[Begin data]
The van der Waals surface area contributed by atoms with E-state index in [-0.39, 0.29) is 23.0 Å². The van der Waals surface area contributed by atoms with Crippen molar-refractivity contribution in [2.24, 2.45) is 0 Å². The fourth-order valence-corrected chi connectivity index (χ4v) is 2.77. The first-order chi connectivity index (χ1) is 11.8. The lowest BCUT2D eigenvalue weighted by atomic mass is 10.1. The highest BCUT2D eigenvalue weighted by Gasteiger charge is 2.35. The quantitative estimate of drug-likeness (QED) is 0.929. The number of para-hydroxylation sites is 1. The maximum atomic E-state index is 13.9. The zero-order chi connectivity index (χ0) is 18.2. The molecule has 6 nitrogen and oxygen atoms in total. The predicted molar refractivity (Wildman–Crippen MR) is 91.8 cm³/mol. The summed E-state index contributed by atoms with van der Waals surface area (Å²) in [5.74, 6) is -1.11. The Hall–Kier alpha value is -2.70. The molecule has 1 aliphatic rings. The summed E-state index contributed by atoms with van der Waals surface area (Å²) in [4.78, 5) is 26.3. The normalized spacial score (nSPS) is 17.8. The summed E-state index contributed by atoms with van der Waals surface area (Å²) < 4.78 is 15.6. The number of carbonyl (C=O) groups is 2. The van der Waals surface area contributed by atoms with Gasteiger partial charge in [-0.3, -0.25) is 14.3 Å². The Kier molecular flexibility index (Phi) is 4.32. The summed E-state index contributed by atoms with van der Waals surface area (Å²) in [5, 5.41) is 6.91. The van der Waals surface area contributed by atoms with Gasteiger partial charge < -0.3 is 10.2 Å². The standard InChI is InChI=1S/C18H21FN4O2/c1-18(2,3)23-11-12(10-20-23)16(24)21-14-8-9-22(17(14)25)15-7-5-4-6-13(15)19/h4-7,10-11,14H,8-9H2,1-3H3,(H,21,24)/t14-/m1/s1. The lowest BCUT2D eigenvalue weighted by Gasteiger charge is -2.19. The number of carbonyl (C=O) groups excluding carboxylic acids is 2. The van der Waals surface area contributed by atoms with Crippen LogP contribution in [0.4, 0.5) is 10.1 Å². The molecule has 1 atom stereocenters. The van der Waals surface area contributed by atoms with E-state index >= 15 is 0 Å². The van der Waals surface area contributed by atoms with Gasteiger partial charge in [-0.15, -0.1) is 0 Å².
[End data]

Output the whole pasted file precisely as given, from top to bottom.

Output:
The van der Waals surface area contributed by atoms with E-state index in [-0.39, 0.29) is 23.0 Å². The van der Waals surface area contributed by atoms with Crippen molar-refractivity contribution in [2.24, 2.45) is 0 Å². The fourth-order valence-corrected chi connectivity index (χ4v) is 2.77. The first-order chi connectivity index (χ1) is 11.8. The lowest BCUT2D eigenvalue weighted by atomic mass is 10.1. The highest BCUT2D eigenvalue weighted by Gasteiger charge is 2.35. The quantitative estimate of drug-likeness (QED) is 0.929. The number of para-hydroxylation sites is 1. The maximum atomic E-state index is 13.9. The zero-order chi connectivity index (χ0) is 18.2. The molecule has 6 nitrogen and oxygen atoms in total. The predicted molar refractivity (Wildman–Crippen MR) is 91.8 cm³/mol. The summed E-state index contributed by atoms with van der Waals surface area (Å²) in [5.74, 6) is -1.11. The Hall–Kier alpha value is -2.70. The molecule has 1 aliphatic rings. The summed E-state index contributed by atoms with van der Waals surface area (Å²) in [4.78, 5) is 26.3. The normalized spacial score (nSPS) is 17.8. The summed E-state index contributed by atoms with van der Waals surface area (Å²) < 4.78 is 15.6. The number of carbonyl (C=O) groups is 2. The van der Waals surface area contributed by atoms with Gasteiger partial charge in [-0.3, -0.25) is 14.3 Å². The Kier molecular flexibility index (Phi) is 4.32. The summed E-state index contributed by atoms with van der Waals surface area (Å²) in [5, 5.41) is 6.91. The van der Waals surface area contributed by atoms with Gasteiger partial charge < -0.3 is 10.2 Å². The standard InChI is InChI=1S/C18H21FN4O2/c1-18(2,3)23-11-12(10-20-23)16(24)21-14-8-9-22(17(14)25)15-7-5-4-6-13(15)19/h4-7,10-11,14H,8-9H2,1-3H3,(H,21,24)/t14-/m1/s1. The lowest BCUT2D eigenvalue weighted by Gasteiger charge is -2.19. The number of carbonyl (C=O) groups excluding carboxylic acids is 2. The van der Waals surface area contributed by atoms with Crippen LogP contribution in [0.4, 0.5) is 10.1 Å². The molecule has 1 atom stereocenters. The van der Waals surface area contributed by atoms with E-state index >= 15 is 0 Å². The van der Waals surface area contributed by atoms with Gasteiger partial charge in [-0.15, -0.1) is 0 Å².